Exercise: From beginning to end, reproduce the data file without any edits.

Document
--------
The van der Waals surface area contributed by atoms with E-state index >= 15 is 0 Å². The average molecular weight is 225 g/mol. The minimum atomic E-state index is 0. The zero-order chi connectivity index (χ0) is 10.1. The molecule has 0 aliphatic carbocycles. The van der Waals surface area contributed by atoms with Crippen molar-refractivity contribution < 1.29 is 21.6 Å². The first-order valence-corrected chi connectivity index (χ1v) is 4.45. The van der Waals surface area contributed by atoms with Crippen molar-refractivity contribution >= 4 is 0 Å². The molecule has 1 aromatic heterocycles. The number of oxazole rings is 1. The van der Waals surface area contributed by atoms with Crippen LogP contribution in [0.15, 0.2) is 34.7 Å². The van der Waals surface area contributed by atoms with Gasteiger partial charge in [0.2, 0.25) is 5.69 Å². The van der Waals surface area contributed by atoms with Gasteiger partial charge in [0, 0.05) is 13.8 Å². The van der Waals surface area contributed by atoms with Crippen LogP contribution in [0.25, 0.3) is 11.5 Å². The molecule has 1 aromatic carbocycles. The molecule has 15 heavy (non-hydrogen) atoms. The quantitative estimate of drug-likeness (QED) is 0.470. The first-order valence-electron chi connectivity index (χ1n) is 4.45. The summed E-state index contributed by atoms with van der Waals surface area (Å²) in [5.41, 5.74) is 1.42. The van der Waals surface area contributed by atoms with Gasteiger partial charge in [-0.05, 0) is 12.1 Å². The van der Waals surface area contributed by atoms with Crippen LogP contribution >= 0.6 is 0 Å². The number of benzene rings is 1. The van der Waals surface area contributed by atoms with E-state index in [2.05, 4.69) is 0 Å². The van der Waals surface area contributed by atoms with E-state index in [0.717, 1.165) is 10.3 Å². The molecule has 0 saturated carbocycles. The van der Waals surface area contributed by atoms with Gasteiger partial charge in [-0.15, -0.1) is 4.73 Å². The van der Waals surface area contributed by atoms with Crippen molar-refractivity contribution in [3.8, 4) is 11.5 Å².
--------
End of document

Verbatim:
The van der Waals surface area contributed by atoms with E-state index >= 15 is 0 Å². The average molecular weight is 225 g/mol. The minimum atomic E-state index is 0. The zero-order chi connectivity index (χ0) is 10.1. The molecule has 0 aliphatic carbocycles. The van der Waals surface area contributed by atoms with Crippen molar-refractivity contribution < 1.29 is 21.6 Å². The first-order valence-corrected chi connectivity index (χ1v) is 4.45. The van der Waals surface area contributed by atoms with Crippen molar-refractivity contribution >= 4 is 0 Å². The molecule has 1 aromatic heterocycles. The number of oxazole rings is 1. The van der Waals surface area contributed by atoms with Crippen LogP contribution in [0.15, 0.2) is 34.7 Å². The van der Waals surface area contributed by atoms with Gasteiger partial charge in [0.2, 0.25) is 5.69 Å². The van der Waals surface area contributed by atoms with Gasteiger partial charge in [0, 0.05) is 13.8 Å². The van der Waals surface area contributed by atoms with Crippen LogP contribution in [0.25, 0.3) is 11.5 Å². The molecule has 1 aromatic carbocycles. The molecule has 15 heavy (non-hydrogen) atoms. The quantitative estimate of drug-likeness (QED) is 0.470. The first-order valence-electron chi connectivity index (χ1n) is 4.45. The summed E-state index contributed by atoms with van der Waals surface area (Å²) in [5.41, 5.74) is 1.42. The van der Waals surface area contributed by atoms with Gasteiger partial charge in [-0.05, 0) is 12.1 Å². The van der Waals surface area contributed by atoms with Crippen LogP contribution >= 0.6 is 0 Å². The number of benzene rings is 1. The van der Waals surface area contributed by atoms with E-state index in [2.05, 4.69) is 0 Å². The van der Waals surface area contributed by atoms with E-state index in [0.717, 1.165) is 10.3 Å². The molecule has 0 saturated carbocycles. The van der Waals surface area contributed by atoms with Gasteiger partial charge in [-0.15, -0.1) is 4.73 Å². The van der Waals surface area contributed by atoms with Crippen molar-refractivity contribution in [3.8, 4) is 11.5 Å².